Help protect the places we love, the values we share
In our emails, sent once or twice a week, you'll receive:
• alerts on new threats to Iowa's environment
• opportunities to join other Iowans on urgent actions
• updates on the decisions that impact our environment
• resources to help you create a cleaner, greener future
We helped win the single biggest action our country has ever taken on climate
Under the newly announced Clean Power Plan, gas and coal power plants will pollute 32 percent less and clean energy sources such as wind and solar will meet much more of the nation’s electricity needs. Environment America is proud of the role we’ve played to galvanize public support for this historic plan. With continued commitment from President Obama and state leaders, and strong backing from the American people, this will mark a giant shift toward the 100 percent clean energy reality that the climate crisis demands and future generations deserve.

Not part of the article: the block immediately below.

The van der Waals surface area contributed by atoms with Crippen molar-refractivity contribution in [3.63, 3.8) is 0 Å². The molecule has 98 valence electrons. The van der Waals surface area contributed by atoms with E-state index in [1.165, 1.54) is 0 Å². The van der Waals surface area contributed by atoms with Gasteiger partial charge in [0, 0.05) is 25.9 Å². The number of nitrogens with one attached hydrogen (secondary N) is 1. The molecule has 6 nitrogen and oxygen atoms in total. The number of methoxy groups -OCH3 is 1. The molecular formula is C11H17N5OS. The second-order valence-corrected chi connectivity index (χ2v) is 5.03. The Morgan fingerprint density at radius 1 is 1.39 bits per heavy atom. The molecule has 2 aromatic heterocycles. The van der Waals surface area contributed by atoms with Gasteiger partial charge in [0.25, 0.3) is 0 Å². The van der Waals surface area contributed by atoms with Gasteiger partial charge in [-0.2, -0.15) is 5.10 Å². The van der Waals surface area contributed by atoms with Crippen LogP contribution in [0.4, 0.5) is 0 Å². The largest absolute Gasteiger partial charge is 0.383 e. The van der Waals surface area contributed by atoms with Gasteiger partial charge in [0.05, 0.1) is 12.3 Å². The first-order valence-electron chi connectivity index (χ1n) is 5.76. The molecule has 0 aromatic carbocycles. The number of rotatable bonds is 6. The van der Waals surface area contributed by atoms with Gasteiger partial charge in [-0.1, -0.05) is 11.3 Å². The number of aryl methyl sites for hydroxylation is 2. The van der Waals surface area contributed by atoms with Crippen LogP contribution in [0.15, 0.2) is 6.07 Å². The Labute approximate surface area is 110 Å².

Halloween is the annual time to celebrate all the creepy things that go bump in the night, but what's really fightening are the many very real threats to our waterways and drinking water. Nothing is more important to life than clean water, yet few things are taken more for granted. We turn on our taps or swim in a local lake without fear because we believe the systems are working to keep our water clean. The fact is, those systems don’t always work, and in many cases, are failing to keep water safe.
Clean water is at the heart of summertime fun for many Iowans. We swim at a favorite creek, fish in a nearby river, sail or kayak on the lake, or simply hike along a beautiful stream. As the summer draws to a close, Environment Iowa Research & Policy Center’s second annual Summer Fun Index provides a numerical snapshot of people engaging in water activities.
Last year at this time, the toxic algae bloom in Lake Erie caused nearly half a million people in and around Toledo, Ohio, to be without safe drinking water. Clean water from our taps is something that many of us take for granted, but if we don’t protect our water sources — like the residents of Toledo discovered — we won’t be able to take it for granted anymore.